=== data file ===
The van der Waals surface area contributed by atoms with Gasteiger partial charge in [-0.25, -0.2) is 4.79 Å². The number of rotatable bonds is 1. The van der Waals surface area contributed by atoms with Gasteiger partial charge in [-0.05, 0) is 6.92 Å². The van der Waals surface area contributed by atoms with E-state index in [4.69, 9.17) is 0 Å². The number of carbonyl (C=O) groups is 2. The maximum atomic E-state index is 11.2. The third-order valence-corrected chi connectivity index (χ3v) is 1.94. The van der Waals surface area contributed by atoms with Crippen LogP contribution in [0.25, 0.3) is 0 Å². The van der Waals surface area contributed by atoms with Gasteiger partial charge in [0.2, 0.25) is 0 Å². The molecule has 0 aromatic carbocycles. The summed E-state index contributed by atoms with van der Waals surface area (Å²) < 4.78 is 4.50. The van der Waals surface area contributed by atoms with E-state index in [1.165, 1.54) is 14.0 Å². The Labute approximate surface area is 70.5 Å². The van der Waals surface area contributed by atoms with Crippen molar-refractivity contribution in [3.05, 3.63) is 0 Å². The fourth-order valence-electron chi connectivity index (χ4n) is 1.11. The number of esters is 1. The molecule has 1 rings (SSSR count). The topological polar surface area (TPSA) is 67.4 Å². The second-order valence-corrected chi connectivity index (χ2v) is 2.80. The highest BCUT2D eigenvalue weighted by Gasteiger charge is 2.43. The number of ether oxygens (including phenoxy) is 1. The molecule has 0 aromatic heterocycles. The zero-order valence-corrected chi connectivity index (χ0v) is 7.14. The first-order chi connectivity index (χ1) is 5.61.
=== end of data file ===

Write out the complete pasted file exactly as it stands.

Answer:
The van der Waals surface area contributed by atoms with Gasteiger partial charge in [-0.25, -0.2) is 4.79 Å². The number of rotatable bonds is 1. The van der Waals surface area contributed by atoms with Gasteiger partial charge in [-0.05, 0) is 6.92 Å². The van der Waals surface area contributed by atoms with E-state index in [4.69, 9.17) is 0 Å². The number of carbonyl (C=O) groups is 2. The maximum atomic E-state index is 11.2. The third-order valence-corrected chi connectivity index (χ3v) is 1.94. The van der Waals surface area contributed by atoms with Crippen LogP contribution in [0.25, 0.3) is 0 Å². The van der Waals surface area contributed by atoms with Gasteiger partial charge in [0.2, 0.25) is 0 Å². The molecule has 0 aromatic carbocycles. The summed E-state index contributed by atoms with van der Waals surface area (Å²) < 4.78 is 4.50. The van der Waals surface area contributed by atoms with E-state index in [1.165, 1.54) is 14.0 Å². The Labute approximate surface area is 70.5 Å². The van der Waals surface area contributed by atoms with Crippen molar-refractivity contribution in [3.05, 3.63) is 0 Å². The fourth-order valence-electron chi connectivity index (χ4n) is 1.11. The number of esters is 1. The molecule has 1 rings (SSSR count). The topological polar surface area (TPSA) is 67.4 Å². The second-order valence-corrected chi connectivity index (χ2v) is 2.80. The highest BCUT2D eigenvalue weighted by Gasteiger charge is 2.43. The number of ether oxygens (including phenoxy) is 1. The molecule has 0 aromatic heterocycles. The zero-order valence-corrected chi connectivity index (χ0v) is 7.14. The first-order chi connectivity index (χ1) is 5.61.